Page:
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Re: Re: Re: Re: Bug Report - Two numerical values for a same variable
To me at least the situation seems perfectly logical and natural. All
Mathematica expressions have a well known universal structure.
Functions such as Head, Part,Depth, Level etc refer to this structure.
The concept of "Atom" in Mathematica refers only to this structure and
to nothing else. Operations like Denominator, StringTake etc. are not
universal but valid only for certain types of expressions and have no
relation to this universal structure. Mathematica's "Atoms" basically
correspond to "types" in other programming languages. The words"Atom"
just like "type" is intended to help memory and intuition, it does not
have to capture all the meaning of the word "Atom" or "type" in other
contexts.
Andrzej Kozlowski
On 19 Feb 2005, at 08:31, Murray Eisenberg wrote:
> Right. And one can use something like
>
> StringTake["HelloWorld", {6}]
>
> to extract part of the "atom" that is the string there. (This is in
> contrast, say, to taking Floor[3.14] which is clearly applying an
> "operation" to the atome 3.14.)
>
> So that's why I originally said I wasn't too sure why strings were
> atoms, either.
>
> Steve Luttrell wrote:
>> I am also uneasy about Complex and Rational being atomic. The only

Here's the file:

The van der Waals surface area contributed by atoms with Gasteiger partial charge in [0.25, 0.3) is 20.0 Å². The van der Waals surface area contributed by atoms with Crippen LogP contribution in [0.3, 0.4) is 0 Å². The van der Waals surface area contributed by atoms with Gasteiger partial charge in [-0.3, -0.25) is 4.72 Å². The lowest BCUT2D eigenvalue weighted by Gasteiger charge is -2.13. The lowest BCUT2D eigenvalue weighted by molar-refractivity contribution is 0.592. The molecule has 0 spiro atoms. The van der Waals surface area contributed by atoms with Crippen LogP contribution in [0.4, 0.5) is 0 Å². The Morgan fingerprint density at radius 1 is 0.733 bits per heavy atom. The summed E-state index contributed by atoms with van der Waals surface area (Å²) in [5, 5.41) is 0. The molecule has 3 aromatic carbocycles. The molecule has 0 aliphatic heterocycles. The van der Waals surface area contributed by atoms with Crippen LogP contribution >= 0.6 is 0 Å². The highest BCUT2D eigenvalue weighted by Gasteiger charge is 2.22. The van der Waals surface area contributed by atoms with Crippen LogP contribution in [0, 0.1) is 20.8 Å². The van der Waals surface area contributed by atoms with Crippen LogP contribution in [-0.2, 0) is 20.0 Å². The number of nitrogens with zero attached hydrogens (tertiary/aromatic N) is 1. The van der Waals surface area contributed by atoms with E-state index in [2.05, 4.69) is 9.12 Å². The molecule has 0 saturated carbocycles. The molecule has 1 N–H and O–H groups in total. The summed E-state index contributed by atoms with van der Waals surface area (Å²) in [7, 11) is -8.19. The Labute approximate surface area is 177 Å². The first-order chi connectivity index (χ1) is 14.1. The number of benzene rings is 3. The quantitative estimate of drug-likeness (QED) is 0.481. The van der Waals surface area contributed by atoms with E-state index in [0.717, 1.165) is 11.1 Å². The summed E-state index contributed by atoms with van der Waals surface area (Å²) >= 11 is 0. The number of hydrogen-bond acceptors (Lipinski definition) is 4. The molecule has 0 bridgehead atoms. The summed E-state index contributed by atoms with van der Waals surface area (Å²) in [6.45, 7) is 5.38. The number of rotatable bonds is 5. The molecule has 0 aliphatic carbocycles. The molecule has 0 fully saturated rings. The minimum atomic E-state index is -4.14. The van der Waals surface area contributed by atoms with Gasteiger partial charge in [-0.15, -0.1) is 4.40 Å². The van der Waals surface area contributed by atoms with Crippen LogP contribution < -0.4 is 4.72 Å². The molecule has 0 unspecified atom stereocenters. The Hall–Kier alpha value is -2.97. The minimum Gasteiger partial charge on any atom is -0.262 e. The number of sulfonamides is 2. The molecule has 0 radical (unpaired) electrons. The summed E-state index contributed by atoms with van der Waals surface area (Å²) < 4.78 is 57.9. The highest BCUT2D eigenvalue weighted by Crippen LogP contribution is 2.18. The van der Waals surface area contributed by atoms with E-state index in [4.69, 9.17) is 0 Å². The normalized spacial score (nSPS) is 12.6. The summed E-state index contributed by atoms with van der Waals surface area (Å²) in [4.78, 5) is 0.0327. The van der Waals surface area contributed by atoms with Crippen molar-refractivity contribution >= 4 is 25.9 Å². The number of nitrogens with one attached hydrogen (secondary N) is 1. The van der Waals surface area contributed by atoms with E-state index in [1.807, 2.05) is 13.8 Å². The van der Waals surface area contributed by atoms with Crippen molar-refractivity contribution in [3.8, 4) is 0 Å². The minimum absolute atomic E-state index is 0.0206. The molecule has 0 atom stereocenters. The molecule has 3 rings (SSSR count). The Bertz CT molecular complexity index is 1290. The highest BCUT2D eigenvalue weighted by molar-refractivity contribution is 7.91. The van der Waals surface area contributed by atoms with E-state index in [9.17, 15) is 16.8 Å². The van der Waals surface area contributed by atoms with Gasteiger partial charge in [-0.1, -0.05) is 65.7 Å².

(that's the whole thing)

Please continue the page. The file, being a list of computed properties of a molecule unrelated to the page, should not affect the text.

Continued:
>> reason I
>> can think of is that computational efficiency might prefer these to be
>> atomic objects.
>>
>> You can do the following to extract the parts of a Rational:
>>
>> Numerator[Rational[1, 2]]
>>
>> Denominator[Rational[1, 2]]
>>
>> Analogously, Re and Im can be used to extract the "parts" of a
>> Complex.
>>
>> Steve Luttrell
>>
>> "Murray Eisenberg" <murray at math.umass.edu> wrote in message
>> news:cv0953$jbg$1 at smc.vnet.net...
>>
>>> The manipulations below are precisely what's so confusing about
>>> Rational
>>> objects (and Complex objects) being atoms. If
>>>
>>> 1/2 /. Rational[x_, 2] -> Rational[x, 7]
>>>
>>> works, then why not the following?
>>>
>>> Part[Rational[1, 2], 2]
>>>
>>> I can "believe" that integers and reals (and maybe strings) are
>>> atoms;
>>> but believing that rationals and complex numbers are atoms is a hard
>>> thing to swallow!
>>>
>>> This has always bothered me -- and hence given me trouble trying to,
>>> um,
>>> rationalize this to students when I've taught Mathematica.
>>>
>>>
>>> Scott Hemphill wrote:
>>>
>>>> DrBob <drbob at bigfoot.com> writes:
>>>>
>>>>
>>>>
>>>>> That explains it, but only in the sense that "things fall down" is
>>>>> a
>>>>> theory of gravity. Why should Rationals be atomic, for goodness
>>>>> sake? And
>>>>> how did I use Mathematica all this time without hearing about it?
>>>>>
>>>>> Sigh...
>>>>
>>>>
>>>>
>>>> In[1]:= FullForm[1/2]
>>>>
>>>> Out[1]//FullForm= Rational[1, 2]
>>>>
>>>> In[2]:= 1/2 /. Rational[x_,2] -> Rational[x,7]
>>>>
>>>> 1
>>>> Out[2]= -
>>>> 7
>>>>
>>>> Scott
>>>
>>> --
>>> Murray Eisenberg murray at math.umass.edu
>>> Mathematics & Statistics Dept.
>>> Lederle Graduate Research Tower phone 413 549-1020 (H)
>>> University of Massachusetts 413 545-2859 (W)
>>> 710 North Pleasant Street fax 413 545-1801
>>> Amherst, MA 01003-9305
>>>
>>
>>
>>
>>
>
> --
> Murray Eisenberg murray at math.umass.edu
> Mathematics & Statistics Dept.
> Lederle Graduate Research Tower phone 413 549-1020 (H)
> University of Massachusetts 413 545-2859 (W)
> 710 North Pleasant Street fax 413 545-1801
> Amherst, MA 01003-9305
>
>
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